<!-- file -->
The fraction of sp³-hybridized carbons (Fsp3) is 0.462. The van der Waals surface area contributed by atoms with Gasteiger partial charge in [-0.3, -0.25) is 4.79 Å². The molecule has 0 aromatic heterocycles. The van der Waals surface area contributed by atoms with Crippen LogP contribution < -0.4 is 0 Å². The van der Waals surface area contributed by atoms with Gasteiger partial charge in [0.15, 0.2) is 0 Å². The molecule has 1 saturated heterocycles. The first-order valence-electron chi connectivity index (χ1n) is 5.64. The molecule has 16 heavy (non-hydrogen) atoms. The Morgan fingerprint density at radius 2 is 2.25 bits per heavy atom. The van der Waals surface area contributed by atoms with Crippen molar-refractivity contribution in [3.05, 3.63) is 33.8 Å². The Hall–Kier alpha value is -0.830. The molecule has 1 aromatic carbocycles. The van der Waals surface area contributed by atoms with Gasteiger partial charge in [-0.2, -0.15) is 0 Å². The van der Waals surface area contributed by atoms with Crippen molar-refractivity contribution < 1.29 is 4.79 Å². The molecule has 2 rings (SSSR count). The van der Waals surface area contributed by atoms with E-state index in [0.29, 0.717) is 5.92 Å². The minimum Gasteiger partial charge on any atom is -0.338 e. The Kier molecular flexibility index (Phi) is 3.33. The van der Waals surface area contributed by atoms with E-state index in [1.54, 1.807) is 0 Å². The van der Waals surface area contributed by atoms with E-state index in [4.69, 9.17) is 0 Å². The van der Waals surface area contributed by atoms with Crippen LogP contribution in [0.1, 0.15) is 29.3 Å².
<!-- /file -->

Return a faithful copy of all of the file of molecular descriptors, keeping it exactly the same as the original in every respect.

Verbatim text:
The fraction of sp³-hybridized carbons (Fsp3) is 0.462. The van der Waals surface area contributed by atoms with Gasteiger partial charge in [-0.3, -0.25) is 4.79 Å². The molecule has 0 aromatic heterocycles. The van der Waals surface area contributed by atoms with Crippen LogP contribution < -0.4 is 0 Å². The van der Waals surface area contributed by atoms with Gasteiger partial charge in [0.15, 0.2) is 0 Å². The molecule has 1 saturated heterocycles. The first-order valence-electron chi connectivity index (χ1n) is 5.64. The molecule has 16 heavy (non-hydrogen) atoms. The Morgan fingerprint density at radius 2 is 2.25 bits per heavy atom. The van der Waals surface area contributed by atoms with Crippen molar-refractivity contribution in [3.05, 3.63) is 33.8 Å². The Hall–Kier alpha value is -0.830. The molecule has 1 aromatic carbocycles. The van der Waals surface area contributed by atoms with Gasteiger partial charge in [-0.2, -0.15) is 0 Å². The van der Waals surface area contributed by atoms with Crippen molar-refractivity contribution < 1.29 is 4.79 Å². The molecule has 2 rings (SSSR count). The van der Waals surface area contributed by atoms with E-state index in [0.29, 0.717) is 5.92 Å². The minimum Gasteiger partial charge on any atom is -0.338 e. The Kier molecular flexibility index (Phi) is 3.33. The van der Waals surface area contributed by atoms with E-state index in [1.54, 1.807) is 0 Å². The van der Waals surface area contributed by atoms with E-state index in [4.69, 9.17) is 0 Å². The van der Waals surface area contributed by atoms with Crippen LogP contribution in [0.1, 0.15) is 29.3 Å².